Sunday, 21 January 2018

Braving the weather and other topics.

The weather forecast said sleet from eleven this morning at our level (600ft) and heavy snow at the level of The Golf Club where we have our lunch every Sunday (1,000ft).   Friend W, who has a 4 wheel drive, braved it.   We went early, had our lunch of salmon florentine with various veg, followed by chocolate pud and came home early.

This gave me an afternoon to read the Guardian in its new tabloid form.   I must say I like it.   There have been some complaints (aren't there always) but I find the whole paper much easier to handle. One of my many faults is to get any newspaper in a mess in two minutes flat.   Once I found my way round the various sections of the paper I felt very at home with it.

The article which caught my eye was one about children in German schools being put into sand filled jackets if they had been diagnosed with ADHD as it had been found to help them cope with the disorder.   Some parents had protested others had said their children found it helpful.
Often the schools concerned allow pupils to wear the jackets ever if they don't have ADHD so that no child feels discriminated against.   

Straightjackets anyone?   I don't know the rights and wrongs of the experiment.   I don't even know the real facts about the diagnosis of ADHD.   It is now over thirty years since I retired from teaching and in my day, on the whole, children were not labelled.   We might say a child in our class tended to be disruptive, or a child in our class had difficulty learning to read.   If we were good teachers - and yes there are some out there - we would spend hours in the evening devising ways to help these particular children.   And if we found a way we would exploit it to the best of our ability.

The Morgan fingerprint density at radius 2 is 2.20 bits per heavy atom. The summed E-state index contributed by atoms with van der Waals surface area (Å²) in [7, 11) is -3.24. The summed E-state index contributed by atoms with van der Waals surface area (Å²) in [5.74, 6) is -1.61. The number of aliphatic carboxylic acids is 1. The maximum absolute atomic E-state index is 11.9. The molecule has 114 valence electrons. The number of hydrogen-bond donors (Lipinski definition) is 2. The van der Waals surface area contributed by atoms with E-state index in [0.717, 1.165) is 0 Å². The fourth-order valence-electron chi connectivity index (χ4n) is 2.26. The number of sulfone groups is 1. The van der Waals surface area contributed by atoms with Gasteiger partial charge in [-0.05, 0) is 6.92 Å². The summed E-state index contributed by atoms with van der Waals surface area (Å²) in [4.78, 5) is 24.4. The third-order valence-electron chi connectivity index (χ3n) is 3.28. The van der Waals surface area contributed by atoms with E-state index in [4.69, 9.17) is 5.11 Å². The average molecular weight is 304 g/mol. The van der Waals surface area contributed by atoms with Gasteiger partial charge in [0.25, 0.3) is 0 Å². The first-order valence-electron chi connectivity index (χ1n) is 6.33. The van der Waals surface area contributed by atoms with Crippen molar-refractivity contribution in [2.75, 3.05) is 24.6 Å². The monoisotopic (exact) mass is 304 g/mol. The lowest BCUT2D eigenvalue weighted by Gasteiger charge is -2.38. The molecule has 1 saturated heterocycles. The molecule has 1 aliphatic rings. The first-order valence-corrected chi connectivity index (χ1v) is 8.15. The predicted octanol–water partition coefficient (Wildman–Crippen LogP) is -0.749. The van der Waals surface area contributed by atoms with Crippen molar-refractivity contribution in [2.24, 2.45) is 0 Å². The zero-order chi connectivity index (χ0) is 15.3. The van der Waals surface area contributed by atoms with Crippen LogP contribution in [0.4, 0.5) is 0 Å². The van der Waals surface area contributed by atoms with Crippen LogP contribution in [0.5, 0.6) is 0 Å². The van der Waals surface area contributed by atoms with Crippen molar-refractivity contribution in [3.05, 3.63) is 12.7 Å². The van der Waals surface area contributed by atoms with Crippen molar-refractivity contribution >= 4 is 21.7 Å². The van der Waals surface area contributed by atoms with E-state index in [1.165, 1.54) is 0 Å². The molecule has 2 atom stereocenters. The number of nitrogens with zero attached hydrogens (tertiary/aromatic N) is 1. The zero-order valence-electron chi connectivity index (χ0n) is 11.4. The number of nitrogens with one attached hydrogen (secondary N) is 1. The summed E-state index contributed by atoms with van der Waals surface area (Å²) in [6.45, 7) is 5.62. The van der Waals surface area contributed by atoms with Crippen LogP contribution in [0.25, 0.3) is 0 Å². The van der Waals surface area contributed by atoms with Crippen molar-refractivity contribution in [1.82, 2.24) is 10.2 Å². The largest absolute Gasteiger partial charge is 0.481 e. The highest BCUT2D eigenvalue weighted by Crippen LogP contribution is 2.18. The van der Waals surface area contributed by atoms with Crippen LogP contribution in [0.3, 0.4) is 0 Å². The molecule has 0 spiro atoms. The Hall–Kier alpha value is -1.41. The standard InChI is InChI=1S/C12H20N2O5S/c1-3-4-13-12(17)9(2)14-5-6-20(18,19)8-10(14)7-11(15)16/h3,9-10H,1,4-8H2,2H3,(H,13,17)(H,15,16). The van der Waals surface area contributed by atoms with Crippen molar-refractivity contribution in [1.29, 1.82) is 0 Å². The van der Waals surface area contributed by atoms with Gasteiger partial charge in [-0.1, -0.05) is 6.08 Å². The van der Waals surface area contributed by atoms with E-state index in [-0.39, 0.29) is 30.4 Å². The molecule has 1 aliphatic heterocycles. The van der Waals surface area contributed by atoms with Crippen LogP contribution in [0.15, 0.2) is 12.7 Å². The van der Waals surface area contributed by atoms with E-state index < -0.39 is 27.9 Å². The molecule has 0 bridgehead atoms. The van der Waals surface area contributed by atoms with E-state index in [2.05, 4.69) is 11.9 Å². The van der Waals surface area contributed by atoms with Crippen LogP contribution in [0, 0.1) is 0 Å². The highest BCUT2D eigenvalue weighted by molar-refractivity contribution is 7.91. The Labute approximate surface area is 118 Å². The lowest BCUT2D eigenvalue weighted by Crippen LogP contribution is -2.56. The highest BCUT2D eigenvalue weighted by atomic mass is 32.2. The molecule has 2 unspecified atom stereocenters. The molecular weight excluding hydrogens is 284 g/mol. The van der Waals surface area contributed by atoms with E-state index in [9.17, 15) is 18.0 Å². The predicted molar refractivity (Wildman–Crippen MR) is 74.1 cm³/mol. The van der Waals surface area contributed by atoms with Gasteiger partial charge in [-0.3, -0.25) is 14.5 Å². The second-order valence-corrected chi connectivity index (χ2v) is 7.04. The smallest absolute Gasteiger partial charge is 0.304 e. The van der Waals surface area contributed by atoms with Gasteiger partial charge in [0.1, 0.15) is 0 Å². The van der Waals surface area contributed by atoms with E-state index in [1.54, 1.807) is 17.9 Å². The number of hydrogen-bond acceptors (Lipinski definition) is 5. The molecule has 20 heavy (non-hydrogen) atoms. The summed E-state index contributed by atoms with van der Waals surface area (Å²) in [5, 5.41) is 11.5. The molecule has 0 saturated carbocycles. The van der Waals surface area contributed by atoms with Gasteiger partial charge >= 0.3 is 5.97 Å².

What I would like to know is - has the labelling of children helped in their education?   Does every child have the condition they have been diagnosed with - be it ADHD, Dyslexia, or whatever?   Sometimes the diagnosis seems a bit arbitrary to me.

I may be completely wrong.   Thank goodness I am no longer in teaching.   But it does seem to me that teachers, who by the way, are leaving the profession in droves after coping with the paper work for a year or two, are being given too many jobs to do instead of getting on with the job of just teaching children to the best of each child's ability.

Yes, there are many children with what may easily be seen as a disability - if you  give a so called disability a name then it tends to stick for life.
Dyslexia for example - many adults 
are dyslexic but they get by extremely well.  Surely saying one is dyslexic should not be seen as a handicap.   In my view it should be no more a labelling than saying 'I am left handed'.   We have to cope with the 'faults' in us as individuals which we happen to have been dealt.

By all means teachers, who are professionals and should know their job, should be given details of any treatments and techniques which may prove helpful  in helping children cope with whatever difficulty they have.   But there is a limit and I do
wonder whether sand-filled jackets might have gone beyond it.

Any ideas on the subject anyone?   Interestingly I read that Rory Bremner said that having ADHD was rather like having a mind like a pin ball machine.   That is the best description I have ever heard of the condition.    Note I said 'condition'